We are looking forward to being part of the Rose Festival. St. Anne's Park, Dublin, on July 20th and 21st, we hope to see you there.
We are looking forward to being part of the Rose Festival. St. Anne's Park, Dublin, on July 20th and 21st, we hope to see you there.
Cart 0

Rebuilding the St Anne's Park mansion. A tale of history, AI and mystery.

Clontarf Dublin Guinness History Mansion Model Raheny St Anne's Park

In autumn 2023 I had a week off and decided to start a new adventure.  Having spent many the evening looking at the progress of the dig in St. Anne's Park I was curious as to what lay beneath. How big was the house, where did it start and end and how did that match the walls that were exposed in the dig? 

There was nothing else for it, but to attempt to reconstruct the house as a model.  I have a mini drone, so ultimately I was hoping to send it up and overlay the model on reality.  Armed with a floorplan and around 20 photos I set off on the task.

I have put this blog together to share what has been an exciting series of finds and would love there is something here you would like to share as well.  If you are going to use this info it would be great if you could share where it is from :)

The images I have used below and have colourised are from Dublin City Council, Archiseek.com, the Irish Aesthete and Leo "George" Devitt. 

 

Getting started

I found a floorplan on the St. Anne's Park Community Archaeology Facebook page and decided to start there.  The rooms seemed to go on forever with no break between them, but hey I started at the front.

 

St Anne's Park mansion model facade
It was then onto the Drawing Room, the very spot where the dig is taking place. 
This is a chance to reconstruct the side of the house that faces the sea.  It started with the outer wall.
 
Then the covered archway and Turners Conservatory was added.  Wall after wall built up based on the plan and soon enough, I had a real sense of the space.
 
St Anne's Park mansion model - side view
  

Finding the back of the mansion

I then hit a problem.  What on earth does the back of the house look like.  I hadn't seen it.  There are no photos. 
Now for something really exciting.  I found an AI tool palette.fm that could colourise the images and that really gave me a sense of place.   All images from here on in are AI enhanced.
Some more research and I came across the following pictures.
In the fantastic YouTube video Rose Festival 2017: History of St. Anne's Park with Joan Ussher-Sharkey there is a flash of a garden.  It didn't make sense.  When I created a mirror image, colourised it and enhanced it, I couldn't believe my eyes.  Here is the back of the mansion.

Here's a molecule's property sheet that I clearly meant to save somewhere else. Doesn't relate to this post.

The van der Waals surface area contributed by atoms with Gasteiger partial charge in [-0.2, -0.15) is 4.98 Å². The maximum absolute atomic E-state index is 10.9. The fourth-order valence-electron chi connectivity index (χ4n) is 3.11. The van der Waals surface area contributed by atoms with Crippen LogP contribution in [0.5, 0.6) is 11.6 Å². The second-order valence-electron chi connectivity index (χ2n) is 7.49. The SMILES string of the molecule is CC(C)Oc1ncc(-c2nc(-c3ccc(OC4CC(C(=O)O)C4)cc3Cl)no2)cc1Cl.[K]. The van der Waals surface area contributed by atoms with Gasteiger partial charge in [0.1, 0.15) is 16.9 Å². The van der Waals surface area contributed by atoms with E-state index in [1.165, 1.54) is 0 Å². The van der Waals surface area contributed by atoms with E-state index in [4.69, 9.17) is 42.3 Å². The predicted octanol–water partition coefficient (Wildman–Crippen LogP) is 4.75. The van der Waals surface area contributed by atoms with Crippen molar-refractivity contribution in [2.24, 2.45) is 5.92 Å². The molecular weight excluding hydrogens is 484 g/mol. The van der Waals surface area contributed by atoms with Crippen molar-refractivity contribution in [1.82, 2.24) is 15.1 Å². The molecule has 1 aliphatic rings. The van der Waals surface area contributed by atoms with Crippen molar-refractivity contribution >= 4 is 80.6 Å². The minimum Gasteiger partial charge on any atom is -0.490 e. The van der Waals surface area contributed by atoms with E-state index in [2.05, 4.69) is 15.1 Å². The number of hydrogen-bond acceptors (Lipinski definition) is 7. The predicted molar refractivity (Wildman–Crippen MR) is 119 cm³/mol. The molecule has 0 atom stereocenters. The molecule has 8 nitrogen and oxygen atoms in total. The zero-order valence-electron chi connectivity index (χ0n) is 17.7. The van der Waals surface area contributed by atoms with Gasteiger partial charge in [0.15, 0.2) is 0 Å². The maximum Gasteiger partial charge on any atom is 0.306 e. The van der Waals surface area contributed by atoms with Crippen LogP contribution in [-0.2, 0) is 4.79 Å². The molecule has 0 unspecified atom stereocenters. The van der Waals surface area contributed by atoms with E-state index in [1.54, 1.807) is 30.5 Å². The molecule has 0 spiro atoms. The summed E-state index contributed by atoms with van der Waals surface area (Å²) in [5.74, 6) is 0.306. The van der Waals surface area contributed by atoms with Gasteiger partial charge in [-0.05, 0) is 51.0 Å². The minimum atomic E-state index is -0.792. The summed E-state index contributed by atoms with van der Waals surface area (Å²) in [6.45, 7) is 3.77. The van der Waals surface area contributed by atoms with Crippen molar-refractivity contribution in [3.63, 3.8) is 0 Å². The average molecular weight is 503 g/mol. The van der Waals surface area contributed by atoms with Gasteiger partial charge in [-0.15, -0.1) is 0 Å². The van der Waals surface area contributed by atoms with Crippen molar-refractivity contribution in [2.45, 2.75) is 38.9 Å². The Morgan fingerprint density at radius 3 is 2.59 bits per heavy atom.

Rear garden St Anne's Park
Here is the view from the other side with the greenhouse and the balcony from the main bedroom.
 
Naniken rear photo with greenhouse
Then I came across this view of the statue of Hercules with a big club in the back garden.  I wonder if this is connected in any way to the Herculaneum temple nearby?
 
Hercules in St Anne's Park
 
This view bears an uncanny resemblance to the railings at the present day physic garden.  I wonder could they be the same ones?
Railings at the physic garden
This is the wider view with the gate.
Wider railing view
Long story short.  I now have a view of the house that is complete enough to make the sea facing facade part of the model.
 
St Anne's Mansion model - sea side view
The courtyard view came from a St Anne's Park Community Archaeology invitation to a talk by Johnny Ryan in 2021.  In the corner of the invite was a grainy image.  Once again a little AI and colourisation came up with the following image.  
 St Anne's Mansion - aerial view
That cavernous space in the centre kicks off my next phase of exploration.  What is inside?  Would it be possible to take archive photos and build out the inside?  Thankfully it was.

Lets go inside and see what we find

The Palm Garden

If we go back to the plan from the Community Archaeology page here is the location of the Palm Garden.
 Palm garden
From that floorplan it appears to be central to the house.  It is connected to the main hall, the back hall and the corridor that ties the house together.
There are a couple of images that tell us more about it.  At the top of this blog I mentioned that I wanted to get a sense of the house and where everything was.  From now on, if there is an archive photo I will try to recreate the location on the model.
 Palm Garden
camera palm garden
If you look closely you will see a beautiful balcony on the first floor.  This balcony is entered from the mezzanine of the Main Hall and you can see the door in a subsequent photo.
Using the photo above I imagined the view from the balcony.  Here it is.  You can just imagine the photographer in the doorway at the top right.